Once you’ve chosen a space, take a few days to monitor how many hours of sunlight the area receives. We always recommend performing a soil test to understand what nutrients your garden lacks. Take note of other factors like soil drainage and wind exposure.

2. Prepare the area

Unless your yard has naturally nutrient-dense soil, you’ll have to amend the soil to prepare for planting. If the new garden bed is replacing an area of turf, there are several methods to efficiently remove the existing grass. Smother the area with dark tarps or a layer of cardboard and leave it alone for several weeks. Once the grass is dead, apply a thick layer of organic compost and work it into the top foot of soil.                   

For a more ‘hands off’ method, spread several layers of newspaper over the area. Avoid using slick full-color pages and only use pages with black ink, which is non-toxic and won’t affect soil quality. On top of the newspaper, spread three to six inches of rich compost. It may take up to a year to see full results from this method. Once the grass has broken down, till the top foot of soil.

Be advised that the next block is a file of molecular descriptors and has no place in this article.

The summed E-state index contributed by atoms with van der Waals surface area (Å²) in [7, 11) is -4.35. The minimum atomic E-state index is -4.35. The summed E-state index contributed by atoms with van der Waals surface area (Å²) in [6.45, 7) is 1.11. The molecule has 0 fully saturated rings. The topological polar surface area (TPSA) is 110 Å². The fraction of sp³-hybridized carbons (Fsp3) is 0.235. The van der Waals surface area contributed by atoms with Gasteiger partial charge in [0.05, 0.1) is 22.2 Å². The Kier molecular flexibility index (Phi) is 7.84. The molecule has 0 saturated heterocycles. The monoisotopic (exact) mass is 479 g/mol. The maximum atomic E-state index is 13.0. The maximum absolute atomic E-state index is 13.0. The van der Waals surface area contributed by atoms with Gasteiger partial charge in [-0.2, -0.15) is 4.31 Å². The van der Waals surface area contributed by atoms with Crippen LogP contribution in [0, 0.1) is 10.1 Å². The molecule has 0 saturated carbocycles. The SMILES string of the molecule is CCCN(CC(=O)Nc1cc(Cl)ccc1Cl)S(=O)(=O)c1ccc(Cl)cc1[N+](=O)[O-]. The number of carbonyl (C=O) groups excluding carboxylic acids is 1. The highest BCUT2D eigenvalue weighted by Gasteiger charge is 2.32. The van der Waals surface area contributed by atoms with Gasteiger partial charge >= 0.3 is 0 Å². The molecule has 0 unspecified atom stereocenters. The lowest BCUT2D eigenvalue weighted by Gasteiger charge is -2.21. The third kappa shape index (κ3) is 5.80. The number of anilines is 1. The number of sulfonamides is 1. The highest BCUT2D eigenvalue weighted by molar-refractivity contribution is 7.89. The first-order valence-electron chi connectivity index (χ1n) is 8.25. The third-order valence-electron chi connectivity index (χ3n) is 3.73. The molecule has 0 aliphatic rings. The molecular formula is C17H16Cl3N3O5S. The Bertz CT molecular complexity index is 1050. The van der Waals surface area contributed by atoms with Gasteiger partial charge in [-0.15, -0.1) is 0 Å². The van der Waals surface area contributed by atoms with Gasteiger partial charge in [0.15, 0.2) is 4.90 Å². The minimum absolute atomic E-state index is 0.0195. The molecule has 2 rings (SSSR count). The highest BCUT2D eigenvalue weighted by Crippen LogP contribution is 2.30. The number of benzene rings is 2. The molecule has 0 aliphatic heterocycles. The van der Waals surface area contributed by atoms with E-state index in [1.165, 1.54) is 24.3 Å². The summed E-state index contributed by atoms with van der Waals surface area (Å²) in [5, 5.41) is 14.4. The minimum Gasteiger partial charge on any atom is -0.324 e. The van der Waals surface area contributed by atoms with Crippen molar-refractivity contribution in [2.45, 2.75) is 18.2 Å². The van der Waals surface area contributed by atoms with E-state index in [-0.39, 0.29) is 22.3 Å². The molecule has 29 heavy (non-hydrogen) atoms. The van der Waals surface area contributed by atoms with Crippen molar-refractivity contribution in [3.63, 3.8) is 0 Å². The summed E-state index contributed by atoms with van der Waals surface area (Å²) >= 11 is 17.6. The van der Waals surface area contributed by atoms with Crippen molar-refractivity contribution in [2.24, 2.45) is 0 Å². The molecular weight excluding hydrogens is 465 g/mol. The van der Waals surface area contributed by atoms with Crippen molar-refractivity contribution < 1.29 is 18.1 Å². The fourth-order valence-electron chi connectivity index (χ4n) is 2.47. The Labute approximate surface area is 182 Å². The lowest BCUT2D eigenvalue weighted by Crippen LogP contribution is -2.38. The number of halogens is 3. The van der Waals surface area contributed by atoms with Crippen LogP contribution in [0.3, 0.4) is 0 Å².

Careful planning in this step saves time and money later. Trees, shrubs, and perennials planted in nutrient dense soil are more likely to thrive and come back stronger year after year.

3. Choose evergreen trees and shrubs

Perennial gardens provide dazzling shows of color for three seasons, but gardens that include evergreen plants persist all year long. Plants with a year-round consistent appearance are often called foundation shrubs because they provide a green backdrop for shorter species planted in front. Usually planted along the foundation of a home, these shrubs withstand winter weather to add curb appeal all year. 

Boxwoods, hollies, yews, and ligustrum are all classic choices for evergreen foundation shrubs. They’re sturdy and dependable. Evergreen shrubs that bloom like camellias, azaleas, and abelias offer seasonal blooms for a boost of color.